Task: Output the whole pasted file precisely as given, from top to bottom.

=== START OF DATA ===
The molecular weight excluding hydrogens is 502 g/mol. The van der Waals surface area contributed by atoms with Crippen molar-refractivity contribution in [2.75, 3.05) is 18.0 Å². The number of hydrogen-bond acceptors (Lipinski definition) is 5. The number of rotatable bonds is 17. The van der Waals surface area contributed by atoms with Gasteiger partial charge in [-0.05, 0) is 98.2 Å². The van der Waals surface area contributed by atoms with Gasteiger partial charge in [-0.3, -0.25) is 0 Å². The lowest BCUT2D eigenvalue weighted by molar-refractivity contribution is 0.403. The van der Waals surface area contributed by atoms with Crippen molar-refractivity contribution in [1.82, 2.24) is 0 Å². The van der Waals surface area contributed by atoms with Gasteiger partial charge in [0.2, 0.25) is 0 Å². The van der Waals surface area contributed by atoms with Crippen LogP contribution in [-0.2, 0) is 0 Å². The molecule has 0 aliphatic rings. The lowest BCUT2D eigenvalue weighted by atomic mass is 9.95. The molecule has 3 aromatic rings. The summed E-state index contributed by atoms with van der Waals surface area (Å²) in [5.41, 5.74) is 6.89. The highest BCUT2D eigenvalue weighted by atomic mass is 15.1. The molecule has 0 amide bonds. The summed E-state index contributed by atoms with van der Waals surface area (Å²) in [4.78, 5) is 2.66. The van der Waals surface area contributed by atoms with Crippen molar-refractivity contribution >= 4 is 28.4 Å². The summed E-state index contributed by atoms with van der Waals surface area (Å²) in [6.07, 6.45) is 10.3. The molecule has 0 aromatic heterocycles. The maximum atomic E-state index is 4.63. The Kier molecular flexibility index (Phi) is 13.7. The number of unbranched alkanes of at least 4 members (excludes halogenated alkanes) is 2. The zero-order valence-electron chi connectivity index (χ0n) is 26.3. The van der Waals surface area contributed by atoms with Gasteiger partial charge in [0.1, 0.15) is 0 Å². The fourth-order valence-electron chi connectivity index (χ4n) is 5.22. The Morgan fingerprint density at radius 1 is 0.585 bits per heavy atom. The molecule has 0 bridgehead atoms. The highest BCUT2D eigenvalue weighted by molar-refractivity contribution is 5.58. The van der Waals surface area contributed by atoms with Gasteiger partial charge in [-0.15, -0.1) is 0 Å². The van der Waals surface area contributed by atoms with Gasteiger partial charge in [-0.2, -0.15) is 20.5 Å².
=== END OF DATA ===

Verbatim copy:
The molecular weight excluding hydrogens is 502 g/mol. The van der Waals surface area contributed by atoms with Crippen molar-refractivity contribution in [2.75, 3.05) is 18.0 Å². The number of hydrogen-bond acceptors (Lipinski definition) is 5. The number of rotatable bonds is 17. The van der Waals surface area contributed by atoms with Gasteiger partial charge in [-0.05, 0) is 98.2 Å². The van der Waals surface area contributed by atoms with Gasteiger partial charge in [-0.3, -0.25) is 0 Å². The lowest BCUT2D eigenvalue weighted by molar-refractivity contribution is 0.403. The van der Waals surface area contributed by atoms with Crippen molar-refractivity contribution in [1.82, 2.24) is 0 Å². The van der Waals surface area contributed by atoms with Gasteiger partial charge in [0.2, 0.25) is 0 Å². The van der Waals surface area contributed by atoms with Crippen LogP contribution in [-0.2, 0) is 0 Å². The molecule has 0 aliphatic rings. The lowest BCUT2D eigenvalue weighted by atomic mass is 9.95. The molecule has 3 aromatic rings. The summed E-state index contributed by atoms with van der Waals surface area (Å²) in [5.41, 5.74) is 6.89. The highest BCUT2D eigenvalue weighted by atomic mass is 15.1. The molecule has 0 amide bonds. The summed E-state index contributed by atoms with van der Waals surface area (Å²) in [4.78, 5) is 2.66. The van der Waals surface area contributed by atoms with Crippen molar-refractivity contribution >= 4 is 28.4 Å². The summed E-state index contributed by atoms with van der Waals surface area (Å²) in [6.07, 6.45) is 10.3. The molecule has 0 aromatic heterocycles. The maximum atomic E-state index is 4.63. The Kier molecular flexibility index (Phi) is 13.7. The number of unbranched alkanes of at least 4 members (excludes halogenated alkanes) is 2. The zero-order valence-electron chi connectivity index (χ0n) is 26.3. The van der Waals surface area contributed by atoms with Gasteiger partial charge in [0.1, 0.15) is 0 Å². The fourth-order valence-electron chi connectivity index (χ4n) is 5.22. The Morgan fingerprint density at radius 1 is 0.585 bits per heavy atom. The molecule has 0 bridgehead atoms. The highest BCUT2D eigenvalue weighted by molar-refractivity contribution is 5.58. The van der Waals surface area contributed by atoms with Gasteiger partial charge in [-0.15, -0.1) is 0 Å². The van der Waals surface area contributed by atoms with Gasteiger partial charge in [-0.2, -0.15) is 20.5 Å².